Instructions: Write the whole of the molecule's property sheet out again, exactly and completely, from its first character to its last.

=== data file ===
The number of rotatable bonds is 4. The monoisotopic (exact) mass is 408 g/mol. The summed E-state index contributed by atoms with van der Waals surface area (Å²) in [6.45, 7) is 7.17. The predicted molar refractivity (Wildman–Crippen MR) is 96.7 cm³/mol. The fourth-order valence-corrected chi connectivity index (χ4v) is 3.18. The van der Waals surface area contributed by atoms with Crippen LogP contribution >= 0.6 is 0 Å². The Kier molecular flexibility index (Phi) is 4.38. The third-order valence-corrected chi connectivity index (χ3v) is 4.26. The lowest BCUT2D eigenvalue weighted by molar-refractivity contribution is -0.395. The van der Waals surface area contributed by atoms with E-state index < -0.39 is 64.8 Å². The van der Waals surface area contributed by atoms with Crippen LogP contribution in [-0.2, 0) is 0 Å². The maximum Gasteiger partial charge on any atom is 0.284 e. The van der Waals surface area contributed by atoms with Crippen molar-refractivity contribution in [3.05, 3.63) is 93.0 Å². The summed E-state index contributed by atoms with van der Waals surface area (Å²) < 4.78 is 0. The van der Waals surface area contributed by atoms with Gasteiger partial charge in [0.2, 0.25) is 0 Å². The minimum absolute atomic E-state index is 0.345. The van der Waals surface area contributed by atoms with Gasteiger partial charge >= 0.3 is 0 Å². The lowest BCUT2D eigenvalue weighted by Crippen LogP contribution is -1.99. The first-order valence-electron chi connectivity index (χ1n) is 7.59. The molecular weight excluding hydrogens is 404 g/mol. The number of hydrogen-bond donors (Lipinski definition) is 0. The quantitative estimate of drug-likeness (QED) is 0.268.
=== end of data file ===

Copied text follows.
The number of rotatable bonds is 4. The monoisotopic (exact) mass is 408 g/mol. The summed E-state index contributed by atoms with van der Waals surface area (Å²) in [6.45, 7) is 7.17. The predicted molar refractivity (Wildman–Crippen MR) is 96.7 cm³/mol. The fourth-order valence-corrected chi connectivity index (χ4v) is 3.18. The van der Waals surface area contributed by atoms with Crippen LogP contribution >= 0.6 is 0 Å². The Kier molecular flexibility index (Phi) is 4.38. The third-order valence-corrected chi connectivity index (χ3v) is 4.26. The lowest BCUT2D eigenvalue weighted by molar-refractivity contribution is -0.395. The van der Waals surface area contributed by atoms with E-state index < -0.39 is 64.8 Å². The van der Waals surface area contributed by atoms with Crippen LogP contribution in [-0.2, 0) is 0 Å². The maximum Gasteiger partial charge on any atom is 0.284 e. The van der Waals surface area contributed by atoms with Crippen molar-refractivity contribution in [3.05, 3.63) is 93.0 Å². The summed E-state index contributed by atoms with van der Waals surface area (Å²) < 4.78 is 0. The van der Waals surface area contributed by atoms with Gasteiger partial charge in [0.2, 0.25) is 0 Å². The minimum absolute atomic E-state index is 0.345. The van der Waals surface area contributed by atoms with Gasteiger partial charge >= 0.3 is 0 Å². The lowest BCUT2D eigenvalue weighted by Crippen LogP contribution is -1.99. The first-order valence-electron chi connectivity index (χ1n) is 7.59. The molecular weight excluding hydrogens is 404 g/mol. The number of hydrogen-bond donors (Lipinski definition) is 0. The quantitative estimate of drug-likeness (QED) is 0.268.